The final episode of 'If...' was published on 29 April 2021. The Guardian's budget cuts were the main reason, though Bell remains an editorial cartoonist for the paper.

Cartoon by Steve Bell
Episode of ‘If’, depicting UK Prime Minister Tony Blair gradually transforming into Margaret Thatcher’s face. A criticism of his policies mirroring hers more than his own party ideology.

Controversy
His merciless style often caused controversy. In 1982 an episode of 'If...', which poked fun at Pope John Paul II and Khomeini, was refused publication. A 1983 cartoon depicting Kissinger as a giant turkey with a German accent was taken to the Press Council. Five years later a cartoon about Ronald Reagan was condemned as being obscene by a speaker in the House of Lords. After drawing a pièta with Margaret Thatcher as the Virgin Mary and John Major as Jesus, while Catholic and Conservative politician John Gummer looks on, Gummer wrote a letter of protest to The Guardian, feeling "Steve Bell's perversions" were "degrading". Reportedly Blair's deputy PM John Prescott told a friend that if Bell ever came to a party conference he would "head-butt" him. In 1999 Bell was even fired by The New Statesman for a cover which depicted Tony Blair's brain in a food-processor. On 16 March 2015 the Guardian received more than 300 angry readers' letters, caused by a comic strip by Bell mocking Scottish politicians Nicola Sturgeon and Alex Salmond. The comic in question depicts Sturgeon and Salmond defending the "core demand" of their party: "incest and Scottish Country Dancing". 

A 2012 cartoon depicting Israeli Prime Minister Benjamin Netanyahu using British politicians Tony Blair and William Hague as glove puppets was condemned by some for being antisemitic, which Bell strongly denied. On 25 June 2018 The Guardian refused to print a cartoon by Bell depicting Netanyahu and British Prime Minister Theresa May sitting by a fireplace, with the face of Palestinian nurse Rouzan Al-Najjar in the flames. Al-Naijar had been shot by a Israeli soldier. The cartoon was censored because an editor thought the fireplace was a reference to Nazi camp ovens and the Holocaust. Bell found this interpretation so far-fetched that he went public with the news of his censorship. Between 3 and 6 April 2017 Bell caused another stir when he drew a comic strip about politician Ken Livingstone. Livingstone had been banned from the Labour Party after claiming that in 1932 Hitler wanted to export all Jews to Israel, making him a technical Zionist. For several days in a row Bell depicted Livingstone being put on trial in a literal kangaroo court. The kangaroo judge claims he's guilty for "mentioning Hitler too often" and "bringing the Kangaroo Party into disrepute". When Livingstone points out that he's in a kangaroo court, the marsupial condemns him for using a "blatant antisemitic stereotype".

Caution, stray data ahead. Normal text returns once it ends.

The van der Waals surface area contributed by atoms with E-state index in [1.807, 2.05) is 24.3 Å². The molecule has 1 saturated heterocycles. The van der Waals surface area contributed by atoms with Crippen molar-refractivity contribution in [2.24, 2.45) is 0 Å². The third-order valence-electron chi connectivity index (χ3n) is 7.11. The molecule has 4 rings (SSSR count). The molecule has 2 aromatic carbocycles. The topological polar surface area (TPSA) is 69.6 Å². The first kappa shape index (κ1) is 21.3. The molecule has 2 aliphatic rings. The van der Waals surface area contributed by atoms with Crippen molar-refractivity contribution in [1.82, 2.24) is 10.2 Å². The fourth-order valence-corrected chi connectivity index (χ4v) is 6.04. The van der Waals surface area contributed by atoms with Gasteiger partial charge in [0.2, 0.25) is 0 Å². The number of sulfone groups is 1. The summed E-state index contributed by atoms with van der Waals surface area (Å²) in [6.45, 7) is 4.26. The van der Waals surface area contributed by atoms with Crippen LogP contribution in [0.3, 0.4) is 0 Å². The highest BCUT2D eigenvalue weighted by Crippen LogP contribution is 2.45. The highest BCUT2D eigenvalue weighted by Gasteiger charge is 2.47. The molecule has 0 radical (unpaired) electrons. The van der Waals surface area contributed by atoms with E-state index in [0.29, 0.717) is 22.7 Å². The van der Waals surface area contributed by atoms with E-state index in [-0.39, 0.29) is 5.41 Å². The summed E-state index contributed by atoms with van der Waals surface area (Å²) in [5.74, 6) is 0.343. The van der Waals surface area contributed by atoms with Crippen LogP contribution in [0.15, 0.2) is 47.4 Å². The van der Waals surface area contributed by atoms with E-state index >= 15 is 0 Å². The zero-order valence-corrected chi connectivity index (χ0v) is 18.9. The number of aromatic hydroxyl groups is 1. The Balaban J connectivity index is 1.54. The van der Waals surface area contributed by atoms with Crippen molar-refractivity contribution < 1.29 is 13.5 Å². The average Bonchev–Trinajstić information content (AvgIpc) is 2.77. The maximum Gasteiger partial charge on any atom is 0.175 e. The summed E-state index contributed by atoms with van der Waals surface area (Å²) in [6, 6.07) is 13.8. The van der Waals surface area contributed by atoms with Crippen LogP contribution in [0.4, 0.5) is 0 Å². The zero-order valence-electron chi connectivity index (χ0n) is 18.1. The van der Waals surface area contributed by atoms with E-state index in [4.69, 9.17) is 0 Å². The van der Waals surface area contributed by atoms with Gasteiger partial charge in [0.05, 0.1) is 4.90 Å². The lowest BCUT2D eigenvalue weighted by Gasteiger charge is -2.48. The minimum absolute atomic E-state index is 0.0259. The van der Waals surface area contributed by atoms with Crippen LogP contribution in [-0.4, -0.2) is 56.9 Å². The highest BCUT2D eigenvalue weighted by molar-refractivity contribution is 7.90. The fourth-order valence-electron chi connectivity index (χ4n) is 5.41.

On 18 July 2019 a cartoon by Bell which ridiculed Labour politician Tom Watson as a witch hunter seeking "unholy antisemitic tropes" also caused controversy. Watson was portrayed next to Netanyahu, who holds two plush puppets, referring to U.S. President Donald Trump and politician Boris Johnson. Earlier that year, in April 2019, two other cartoons by respectively António and Roar Hagen in The New York Times were also accused of antisemitism because they satirized Netanyahu. In António's case he was fired and The New York Times announced it would no longer publish political cartoons. In June 2019 Canadian cartoonist Michael de Adder was fired by Brunswick News Inc., also over a cartoon satirizing Trump. 

Art by Steve Bell
Episode of 'If', showing Thatcher using Blair as a ventriloquist's dummy. The first two lines are a reference to a misquotation of French president François Mitterrand, who is said to have described Thatcher as having "the eyes of Caligula and the mouth of Marilyn Monroe", while he actually said she had the "eyes of Stalin and the voice of Marilyn Monroe".

Graphic contributions
Steve Bell was one of several cartoonists to make a contribution to 'Spitting Image. The Giant Komic Book' (Pyramid Book Ltd & Octopus Publishing Group, 1988), a comic book based on the satirical puppet TV show 'Spitting Image' by Peter Fluck and Roger Law

Recognition
Steve Bell was voted Humorous Strip Cartoonist of the Year 1984 and was honored with the same title by the British Press Awards in 2003. 

Thatcher and Reagan by Steve Bell
President Ronald Reagan and Prime Minister Margaret Thatcher.